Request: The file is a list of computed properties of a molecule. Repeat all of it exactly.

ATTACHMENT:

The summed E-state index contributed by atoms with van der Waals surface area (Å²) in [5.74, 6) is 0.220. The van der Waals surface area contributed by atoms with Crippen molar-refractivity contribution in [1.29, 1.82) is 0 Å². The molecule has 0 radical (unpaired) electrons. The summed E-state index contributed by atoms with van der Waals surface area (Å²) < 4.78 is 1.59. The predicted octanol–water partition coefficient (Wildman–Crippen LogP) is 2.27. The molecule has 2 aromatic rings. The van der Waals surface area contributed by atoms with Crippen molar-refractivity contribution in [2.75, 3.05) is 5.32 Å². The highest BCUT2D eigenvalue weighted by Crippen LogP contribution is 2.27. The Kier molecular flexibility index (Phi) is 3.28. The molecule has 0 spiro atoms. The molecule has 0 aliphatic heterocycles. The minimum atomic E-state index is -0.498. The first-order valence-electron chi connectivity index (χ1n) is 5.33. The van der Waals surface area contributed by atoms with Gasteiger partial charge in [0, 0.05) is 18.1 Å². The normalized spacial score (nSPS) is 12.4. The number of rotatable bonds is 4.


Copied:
The summed E-state index contributed by atoms with van der Waals surface area (Å²) in [5.74, 6) is 0.220. The van der Waals surface area contributed by atoms with Crippen molar-refractivity contribution in [1.29, 1.82) is 0 Å². The molecule has 0 radical (unpaired) electrons. The summed E-state index contributed by atoms with van der Waals surface area (Å²) < 4.78 is 1.59. The predicted octanol–water partition coefficient (Wildman–Crippen LogP) is 2.27. The molecule has 2 aromatic rings. The van der Waals surface area contributed by atoms with Crippen molar-refractivity contribution in [2.75, 3.05) is 5.32 Å². The highest BCUT2D eigenvalue weighted by Crippen LogP contribution is 2.27. The Kier molecular flexibility index (Phi) is 3.28. The molecule has 0 spiro atoms. The molecule has 0 aliphatic heterocycles. The minimum atomic E-state index is -0.498. The first-order valence-electron chi connectivity index (χ1n) is 5.33. The van der Waals surface area contributed by atoms with Gasteiger partial charge in [0, 0.05) is 18.1 Å². The normalized spacial score (nSPS) is 12.4. The number of rotatable bonds is 4.